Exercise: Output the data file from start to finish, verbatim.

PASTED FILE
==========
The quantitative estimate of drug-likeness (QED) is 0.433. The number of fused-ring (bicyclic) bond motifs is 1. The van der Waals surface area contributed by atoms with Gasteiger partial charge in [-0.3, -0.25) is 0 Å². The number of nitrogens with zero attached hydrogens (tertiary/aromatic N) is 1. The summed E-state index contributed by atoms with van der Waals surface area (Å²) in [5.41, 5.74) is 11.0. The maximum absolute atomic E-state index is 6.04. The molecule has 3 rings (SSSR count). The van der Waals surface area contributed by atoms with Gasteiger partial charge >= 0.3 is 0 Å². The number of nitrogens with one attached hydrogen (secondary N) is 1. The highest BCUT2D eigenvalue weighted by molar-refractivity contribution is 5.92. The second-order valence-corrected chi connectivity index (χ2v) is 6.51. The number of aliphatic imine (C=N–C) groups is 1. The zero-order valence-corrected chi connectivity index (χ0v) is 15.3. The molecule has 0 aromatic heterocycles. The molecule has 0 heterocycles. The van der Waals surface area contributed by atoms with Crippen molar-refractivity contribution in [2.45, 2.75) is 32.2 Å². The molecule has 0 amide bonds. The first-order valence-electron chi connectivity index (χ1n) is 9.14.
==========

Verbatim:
The quantitative estimate of drug-likeness (QED) is 0.433. The number of fused-ring (bicyclic) bond motifs is 1. The van der Waals surface area contributed by atoms with Gasteiger partial charge in [-0.3, -0.25) is 0 Å². The number of nitrogens with zero attached hydrogens (tertiary/aromatic N) is 1. The summed E-state index contributed by atoms with van der Waals surface area (Å²) in [5.41, 5.74) is 11.0. The maximum absolute atomic E-state index is 6.04. The molecule has 3 rings (SSSR count). The van der Waals surface area contributed by atoms with Gasteiger partial charge >= 0.3 is 0 Å². The number of nitrogens with one attached hydrogen (secondary N) is 1. The highest BCUT2D eigenvalue weighted by molar-refractivity contribution is 5.92. The second-order valence-corrected chi connectivity index (χ2v) is 6.51. The number of aliphatic imine (C=N–C) groups is 1. The zero-order valence-corrected chi connectivity index (χ0v) is 15.3. The molecule has 0 aromatic heterocycles. The molecule has 0 heterocycles. The van der Waals surface area contributed by atoms with Crippen molar-refractivity contribution in [2.45, 2.75) is 32.2 Å². The molecule has 0 amide bonds. The first-order valence-electron chi connectivity index (χ1n) is 9.14.